Concept: Extensional definition
Altruism has long been taken to be the guiding principle of ethical organ donation in the UK, and has been used as justification for rejecting or allowing certain types of donation. We argue that, despite this prominent role, altruism has been poorly defined in policy and position documents, and used confusingly and inconsistently. Looking at how the term has been used over recent years allows us to define ‘organ donation altruism’, and comparing this with accounts in the philosophical literature highlights its theoretical shortcomings. The recent report from the Nuffield Council on Bioethics reaffirmed the importance of altruism in organ donation, and offered a clearer definition. This definition is, however, more permissive than that of altruism previously seen in UK policy, and as a result allows some donations that previously have been considered unacceptable. We argue that while altruistic motivation may be desirable, it is not necessary.
The late Campanian-early Maastrichtian site of Lo Hueco (Cuenca, Spain) has provided a set of well-preserved crocodyliform skull and lower jaw remains, which are described here and assigned to a new basal eusuchian taxon, Lohuecosuchus megadontos gen. et sp. nov. The reevaluation of a complete skull from the synchronous site of Fox-Amphoux (Department of Var, France) allows us to define a second species of this new genus. Phylogenetic analysis places Lohuecosuchus in a clade exclusively composed by European Late Cretaceous taxa. This new clade, defined here as Allodaposuchidae, is recognized as the sister group of Hylaeochampsidae, also comprised of European Cretaceous forms. Allodaposuchidae and Hylaeochampsidae are grouped in a clade identified as the sister group of Crocodylia, the only crocodyliform lineage that reaches our days. Allodaposuchidae shows a vicariant distribution pattern in the European Late Cretaceous archipelago, with several Ibero-Armorican forms more closely related to each other than with to Romanian Allodaposuchus precedens.
Background:Dementia is a life-limiting disease without curative treatments. Patients and families may need palliative care specific to dementia.Aim:To define optimal palliative care in dementia.Methods:Five-round Delphi study. Based on literature, a core group of 12 experts from 6 countries drafted a set of core domains with salient recommendations for each domain. We invited 89 experts from 27 countries to evaluate these in a two-round online survey with feedback. Consensus was determined according to predefined criteria. The fourth round involved decisions by the core team, and the fifth involved input from the European Association for Palliative Care.Results:A total of 64 (72%) experts from 23 countries evaluated a set of 11 domains and 57 recommendations. There was immediate and full consensus on the following eight domains, including the recommendations: person-centred care, communication and shared decision-making; optimal treatment of symptoms and providing comfort (these two identified as central to care and research); setting care goals and advance planning; continuity of care; psychosocial and spiritual support; family care and involvement; education of the health care team; and societal and ethical issues. After revision, full consensus was additionally reached for prognostication and timely recognition of dying. Recommendations on nutrition and dehydration (avoiding overly aggressive, burdensome or futile treatment) and on dementia stages in relation to care goals (applicability of palliative care) achieved moderate consensus.Conclusion:We have provided the first definition of palliative care in dementia based on evidence and consensus, a framework to provide guidance for clinical practice, policy and research.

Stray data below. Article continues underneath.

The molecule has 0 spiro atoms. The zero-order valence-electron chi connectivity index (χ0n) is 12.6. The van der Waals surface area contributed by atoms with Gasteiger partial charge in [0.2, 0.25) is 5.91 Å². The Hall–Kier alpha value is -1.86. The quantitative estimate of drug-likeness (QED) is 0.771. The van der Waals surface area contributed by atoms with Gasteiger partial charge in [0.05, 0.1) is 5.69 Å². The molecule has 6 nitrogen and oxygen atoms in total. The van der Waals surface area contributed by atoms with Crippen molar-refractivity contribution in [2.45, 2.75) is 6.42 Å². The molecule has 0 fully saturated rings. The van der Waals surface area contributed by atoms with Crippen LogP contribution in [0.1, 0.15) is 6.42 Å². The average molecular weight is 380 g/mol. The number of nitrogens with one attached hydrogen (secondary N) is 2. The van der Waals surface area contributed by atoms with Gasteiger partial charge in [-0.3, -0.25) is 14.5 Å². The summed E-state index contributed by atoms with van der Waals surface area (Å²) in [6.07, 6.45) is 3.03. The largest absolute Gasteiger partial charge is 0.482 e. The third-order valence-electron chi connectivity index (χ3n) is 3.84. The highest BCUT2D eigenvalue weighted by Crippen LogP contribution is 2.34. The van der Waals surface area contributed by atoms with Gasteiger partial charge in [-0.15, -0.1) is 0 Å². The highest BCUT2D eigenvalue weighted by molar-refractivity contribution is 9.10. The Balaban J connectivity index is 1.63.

Patients with olfactory dysfunction benefit from repeated exposure to odors, so-called olfactory training (OT). This does not mean occasional smelling but the structured sniffing of a defined set of odors, twice daily, for a period of 4 months or longer. In this prospective study, we investigated whether the effect of OT might increase through the use of more odors and extension of the training period.
Case Definitions, Diagnostic Algorithms, and Priorities in Encephalitis: Consensus Statement of the International Encephalitis Consortium
- Clinical infectious diseases : an official publication of the Infectious Diseases Society of America
- Published over 7 years ago
Background. Encephalitis continues to result in substantial morbidity and mortality worldwide. Advances in diagnosis and management have been limited, in part, by a lack of consensus on case definitions, standardized diagnostic approaches, and priorities for research. Methods. In March of 2012, the International Encephalitis Consortium, a committee begun in 2010 with members worldwide, held a meeting in Atlanta to discuss recent advances in encephalitis and to set priorities for future study. Results. We present a consensus document that proposes a standardized case definition and diagnostic guidelines for evaluation of adults and children with suspected encephalitis. In addition, areas of research priority, including host genetics and selected emerging infections, are discussed. Conclusions. We anticipate that this document, representing a synthesis of our discussions and supported by literature, will serve as a practical aid to clinicians evaluating patients with suspected encephalitis and will identify key areas and approaches to advance our knowledge of encephalitis.